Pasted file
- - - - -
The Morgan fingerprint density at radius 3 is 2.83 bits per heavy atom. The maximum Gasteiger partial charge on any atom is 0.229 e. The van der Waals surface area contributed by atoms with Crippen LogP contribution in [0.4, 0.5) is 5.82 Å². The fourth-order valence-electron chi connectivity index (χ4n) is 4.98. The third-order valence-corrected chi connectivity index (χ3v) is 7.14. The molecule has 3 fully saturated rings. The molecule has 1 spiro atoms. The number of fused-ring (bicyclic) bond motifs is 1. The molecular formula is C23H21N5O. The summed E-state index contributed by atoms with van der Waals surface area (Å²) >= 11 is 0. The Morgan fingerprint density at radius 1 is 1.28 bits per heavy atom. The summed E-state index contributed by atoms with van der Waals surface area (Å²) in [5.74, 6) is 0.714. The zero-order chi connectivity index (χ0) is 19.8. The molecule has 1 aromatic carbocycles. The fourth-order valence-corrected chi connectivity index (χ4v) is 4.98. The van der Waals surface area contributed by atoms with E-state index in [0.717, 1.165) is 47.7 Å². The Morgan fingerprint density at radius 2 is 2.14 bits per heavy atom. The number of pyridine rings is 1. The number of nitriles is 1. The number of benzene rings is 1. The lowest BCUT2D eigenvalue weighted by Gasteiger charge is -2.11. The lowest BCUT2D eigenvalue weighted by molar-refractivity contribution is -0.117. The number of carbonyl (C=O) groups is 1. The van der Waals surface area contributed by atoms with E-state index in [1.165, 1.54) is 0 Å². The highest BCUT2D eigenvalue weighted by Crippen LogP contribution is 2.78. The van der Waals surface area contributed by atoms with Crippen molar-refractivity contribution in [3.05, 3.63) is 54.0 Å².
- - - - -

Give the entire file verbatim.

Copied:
The Morgan fingerprint density at radius 3 is 2.83 bits per heavy atom. The maximum Gasteiger partial charge on any atom is 0.229 e. The van der Waals surface area contributed by atoms with Crippen LogP contribution in [0.4, 0.5) is 5.82 Å². The fourth-order valence-electron chi connectivity index (χ4n) is 4.98. The third-order valence-corrected chi connectivity index (χ3v) is 7.14. The molecule has 3 fully saturated rings. The molecule has 1 spiro atoms. The number of fused-ring (bicyclic) bond motifs is 1. The molecular formula is C23H21N5O. The summed E-state index contributed by atoms with van der Waals surface area (Å²) >= 11 is 0. The Morgan fingerprint density at radius 1 is 1.28 bits per heavy atom. The summed E-state index contributed by atoms with van der Waals surface area (Å²) in [5.74, 6) is 0.714. The zero-order chi connectivity index (χ0) is 19.8. The molecule has 1 aromatic carbocycles. The fourth-order valence-corrected chi connectivity index (χ4v) is 4.98. The van der Waals surface area contributed by atoms with E-state index in [0.717, 1.165) is 47.7 Å². The Morgan fingerprint density at radius 2 is 2.14 bits per heavy atom. The number of pyridine rings is 1. The number of nitriles is 1. The number of benzene rings is 1. The lowest BCUT2D eigenvalue weighted by Gasteiger charge is -2.11. The lowest BCUT2D eigenvalue weighted by molar-refractivity contribution is -0.117. The number of carbonyl (C=O) groups is 1. The van der Waals surface area contributed by atoms with E-state index in [1.165, 1.54) is 0 Å². The highest BCUT2D eigenvalue weighted by Crippen LogP contribution is 2.78. The van der Waals surface area contributed by atoms with Crippen molar-refractivity contribution in [3.05, 3.63) is 54.0 Å².